Now we are ready to get at the heart of probability: the whole point of probability is to figure out what the likelihoods of different events are. These GRE questions will give you some setup and some event, and ask you to find the probability of that event. And the rest of this series will be devoted to doing exactly that -- figuring out those likelihoods -- across a series of increasingly complicated contexts.

And here are some practice questions to test your understanding of the above.

Practice Questions:

Question 1
I roll a 21-sided die. How many outcomes are there?

Question 2
Give an example of an experiment that was not discussed above.

Question 3
In rolling a 6-sided die, I list seven outcomes: I roll a 1, I roll a 2, I roll a 3, I roll a 4, I roll a 5, I roll a 6, and I roll an even number. Are there actually seven outcomes?

Next Article: Some Basic Facts About Probability

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In our previous posts, we've talked about the basic concepts of probability and some fundamental facts about probabilities. Here, we'll show how to calculate the probability of a single event when all the outcome are equally likely. This is, in a sense, the simplest case that we will cover, and it is crucial for everything we'll do later (e.g. in finding the probability of two events occurring).

Suppose we flip a fair coin. What is the probability we get heads? Intuitively, the answer should be 1/2. And that's exactly what the following rule would say:

Probability of Equally Likely Outcomes:
If you have n possible outcomes, all of which are equally likely, then the probability of any particular outcome occurring is 1/n.

So when we flip a fair coin, there are 2 possible outcomes (heads and tails). So n = 2 and the probability of one outcome (e.g. heads) occurring is 1/n = 1/2. And if we roll a six-sided die, there are 6 possible outcomes. So the probability of any particular outcome (e.g. rolling a 4) is 1/6. And if we held a raffle where there were 109 different entrants, the probability of any one of them winning would be 1/109.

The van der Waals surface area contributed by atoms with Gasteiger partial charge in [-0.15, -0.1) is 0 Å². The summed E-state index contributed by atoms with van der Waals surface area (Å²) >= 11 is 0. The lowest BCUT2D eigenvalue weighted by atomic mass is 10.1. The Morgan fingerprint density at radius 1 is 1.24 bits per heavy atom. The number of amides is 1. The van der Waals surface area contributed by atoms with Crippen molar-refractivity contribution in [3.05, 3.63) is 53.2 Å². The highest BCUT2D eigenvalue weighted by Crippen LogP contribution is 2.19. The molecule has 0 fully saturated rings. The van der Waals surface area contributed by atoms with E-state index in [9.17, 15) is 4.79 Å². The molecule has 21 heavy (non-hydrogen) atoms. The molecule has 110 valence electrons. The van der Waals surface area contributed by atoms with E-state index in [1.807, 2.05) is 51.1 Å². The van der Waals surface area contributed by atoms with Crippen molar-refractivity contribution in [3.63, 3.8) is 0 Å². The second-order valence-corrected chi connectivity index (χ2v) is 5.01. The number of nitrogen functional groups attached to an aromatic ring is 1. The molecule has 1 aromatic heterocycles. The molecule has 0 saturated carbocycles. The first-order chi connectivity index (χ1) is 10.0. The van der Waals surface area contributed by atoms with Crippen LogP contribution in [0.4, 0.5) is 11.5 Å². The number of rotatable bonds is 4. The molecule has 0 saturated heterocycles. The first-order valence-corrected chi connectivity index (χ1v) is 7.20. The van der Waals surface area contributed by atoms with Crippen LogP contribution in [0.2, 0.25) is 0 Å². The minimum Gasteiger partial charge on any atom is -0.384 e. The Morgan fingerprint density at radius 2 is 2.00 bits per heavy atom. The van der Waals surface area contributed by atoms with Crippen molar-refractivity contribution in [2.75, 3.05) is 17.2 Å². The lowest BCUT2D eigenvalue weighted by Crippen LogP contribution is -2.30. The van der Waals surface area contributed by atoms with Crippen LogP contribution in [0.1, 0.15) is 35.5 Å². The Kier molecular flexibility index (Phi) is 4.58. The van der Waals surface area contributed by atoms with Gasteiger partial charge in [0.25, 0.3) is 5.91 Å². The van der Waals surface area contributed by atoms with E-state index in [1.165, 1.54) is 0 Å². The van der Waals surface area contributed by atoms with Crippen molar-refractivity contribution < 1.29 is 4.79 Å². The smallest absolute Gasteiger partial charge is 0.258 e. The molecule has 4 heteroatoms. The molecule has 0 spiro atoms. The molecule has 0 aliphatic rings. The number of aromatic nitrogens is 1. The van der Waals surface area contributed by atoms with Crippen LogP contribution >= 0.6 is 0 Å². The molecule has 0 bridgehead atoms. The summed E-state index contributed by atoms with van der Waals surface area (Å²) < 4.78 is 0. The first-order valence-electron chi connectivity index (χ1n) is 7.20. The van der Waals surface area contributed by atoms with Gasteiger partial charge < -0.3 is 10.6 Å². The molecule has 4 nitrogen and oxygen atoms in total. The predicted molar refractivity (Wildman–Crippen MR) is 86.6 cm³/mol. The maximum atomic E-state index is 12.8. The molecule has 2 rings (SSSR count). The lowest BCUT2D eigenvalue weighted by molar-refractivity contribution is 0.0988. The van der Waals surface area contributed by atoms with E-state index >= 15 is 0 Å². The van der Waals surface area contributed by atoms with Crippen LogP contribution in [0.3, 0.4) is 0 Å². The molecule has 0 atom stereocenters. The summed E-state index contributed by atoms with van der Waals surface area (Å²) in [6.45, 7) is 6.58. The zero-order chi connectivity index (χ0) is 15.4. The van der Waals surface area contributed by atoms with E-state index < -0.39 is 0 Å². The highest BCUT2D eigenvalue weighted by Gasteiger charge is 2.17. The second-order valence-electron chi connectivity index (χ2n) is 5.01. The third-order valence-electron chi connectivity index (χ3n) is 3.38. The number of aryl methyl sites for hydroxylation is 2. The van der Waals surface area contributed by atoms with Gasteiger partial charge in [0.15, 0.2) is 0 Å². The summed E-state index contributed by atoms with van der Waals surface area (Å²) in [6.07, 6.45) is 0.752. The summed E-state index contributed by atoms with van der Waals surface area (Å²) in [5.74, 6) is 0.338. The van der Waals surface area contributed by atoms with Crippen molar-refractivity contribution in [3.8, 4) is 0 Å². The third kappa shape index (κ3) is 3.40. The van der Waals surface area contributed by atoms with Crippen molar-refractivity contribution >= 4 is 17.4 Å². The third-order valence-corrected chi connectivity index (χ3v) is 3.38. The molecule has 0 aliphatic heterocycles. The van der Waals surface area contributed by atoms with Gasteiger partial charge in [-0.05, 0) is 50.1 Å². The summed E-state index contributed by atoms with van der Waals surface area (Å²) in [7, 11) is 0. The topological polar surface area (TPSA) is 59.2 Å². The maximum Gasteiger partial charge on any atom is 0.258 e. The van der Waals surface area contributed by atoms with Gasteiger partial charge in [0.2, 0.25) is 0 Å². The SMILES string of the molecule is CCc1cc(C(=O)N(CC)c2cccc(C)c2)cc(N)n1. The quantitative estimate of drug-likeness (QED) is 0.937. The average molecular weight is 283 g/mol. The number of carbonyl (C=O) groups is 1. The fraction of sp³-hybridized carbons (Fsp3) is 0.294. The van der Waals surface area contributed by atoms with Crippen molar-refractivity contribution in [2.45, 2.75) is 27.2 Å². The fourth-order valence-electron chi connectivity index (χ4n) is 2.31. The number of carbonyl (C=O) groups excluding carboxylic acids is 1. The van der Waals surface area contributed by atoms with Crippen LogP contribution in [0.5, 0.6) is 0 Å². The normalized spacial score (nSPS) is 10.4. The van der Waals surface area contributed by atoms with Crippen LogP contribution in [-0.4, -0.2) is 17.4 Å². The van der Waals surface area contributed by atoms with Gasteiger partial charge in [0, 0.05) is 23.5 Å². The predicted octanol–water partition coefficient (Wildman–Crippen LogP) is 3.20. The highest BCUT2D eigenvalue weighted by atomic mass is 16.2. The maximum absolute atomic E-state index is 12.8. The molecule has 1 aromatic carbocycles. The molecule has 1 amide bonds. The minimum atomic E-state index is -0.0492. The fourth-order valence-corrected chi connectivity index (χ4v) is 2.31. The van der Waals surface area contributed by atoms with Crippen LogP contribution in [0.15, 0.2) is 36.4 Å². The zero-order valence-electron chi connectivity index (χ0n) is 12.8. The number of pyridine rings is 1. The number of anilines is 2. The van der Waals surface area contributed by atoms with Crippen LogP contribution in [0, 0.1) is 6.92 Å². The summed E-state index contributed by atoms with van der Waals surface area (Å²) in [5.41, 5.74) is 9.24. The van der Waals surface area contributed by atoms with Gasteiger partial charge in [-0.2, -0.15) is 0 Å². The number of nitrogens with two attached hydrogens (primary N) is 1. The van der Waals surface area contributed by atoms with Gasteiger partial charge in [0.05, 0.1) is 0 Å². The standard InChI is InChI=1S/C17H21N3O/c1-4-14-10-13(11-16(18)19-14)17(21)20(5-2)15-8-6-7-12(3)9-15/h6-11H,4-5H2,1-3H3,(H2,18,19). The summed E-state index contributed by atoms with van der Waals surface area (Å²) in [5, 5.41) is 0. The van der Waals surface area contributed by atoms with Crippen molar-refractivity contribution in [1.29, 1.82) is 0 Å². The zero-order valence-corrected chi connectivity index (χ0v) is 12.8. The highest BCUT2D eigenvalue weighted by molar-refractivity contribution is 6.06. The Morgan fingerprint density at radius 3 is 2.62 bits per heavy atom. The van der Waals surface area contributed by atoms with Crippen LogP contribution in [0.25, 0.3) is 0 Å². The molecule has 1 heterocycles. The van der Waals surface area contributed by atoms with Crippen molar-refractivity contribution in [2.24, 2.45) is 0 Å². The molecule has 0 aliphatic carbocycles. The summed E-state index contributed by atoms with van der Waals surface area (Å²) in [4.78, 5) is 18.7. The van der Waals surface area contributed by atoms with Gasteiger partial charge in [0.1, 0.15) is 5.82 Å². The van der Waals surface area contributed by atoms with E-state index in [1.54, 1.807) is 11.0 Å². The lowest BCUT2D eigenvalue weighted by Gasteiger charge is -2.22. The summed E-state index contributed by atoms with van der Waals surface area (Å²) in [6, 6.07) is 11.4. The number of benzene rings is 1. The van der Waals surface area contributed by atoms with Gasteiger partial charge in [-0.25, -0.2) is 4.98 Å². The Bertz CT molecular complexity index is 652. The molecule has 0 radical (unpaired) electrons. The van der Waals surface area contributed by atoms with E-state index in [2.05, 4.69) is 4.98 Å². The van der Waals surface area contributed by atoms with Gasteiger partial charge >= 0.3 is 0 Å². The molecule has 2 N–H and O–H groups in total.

Note that this rule only applies when all the outcomes are equally likely. In most GRE problems, the outcomes will be equally likely, and the question will signal that by saying that the outcome is "random" or that the outcomes are "equally likely." So, the question might say things like: "a name is chosen at random" or that "each outcome is equally likely." When the outcomes are not equally likely, all bets are off, and you will have to be more careful in how you approach the problem.

Now, we want to find the probability of some event occurring. Suppose I am going to roll a six-sided die, numbered 1 through 6. What is the probability that I get an even number? To calculate this, we use the following rule:

Probability of Single Events (for equally likely outcomes)
Suppose you have n equally likely outcomes. Then, the probability of some event E occurring is: where the # of total outcomes = n.

So to find the probability of rolling an even number, we need to find the number of outcomes where we roll an even number. If we roll an even number, then we must have rolled a 2, 4, or 6. Then, we divide by the number of total outcomes, in our case 6. So, P(Roll an even number) = 3/6 = 1/2.

Here’s another example in a similar spirit:

Example 1
Suppose you randomly choose a number from 1 to 50. What is the probability that you chose a prime number?

Now we know how to find the probability of a single event when the possible outcomes are equally likely. Our next step is to learn how to combine these probabilities in order to get the probabilities of more complex events.

Practice Problems

Question 1
130 people line up to buy raffle tickets. Every 10th person who buys a ticket gets a teddy bear as a promotional item. What is the probability that a randomly chosen person from the line will receive a teddy bear?

Question 2
You have 50 friends. 12 of them have blue hair. You randomly pick one of your friends to invite to dinner tomorrow. What is the probability that you invite a person with blue hair?

Question 3
You still have 50 friends. 12 of them still have blue hair. What is the probability that you do not invite a person with blue hair?

Next Article: Probability for Two Events to Both Occur - P(A and B)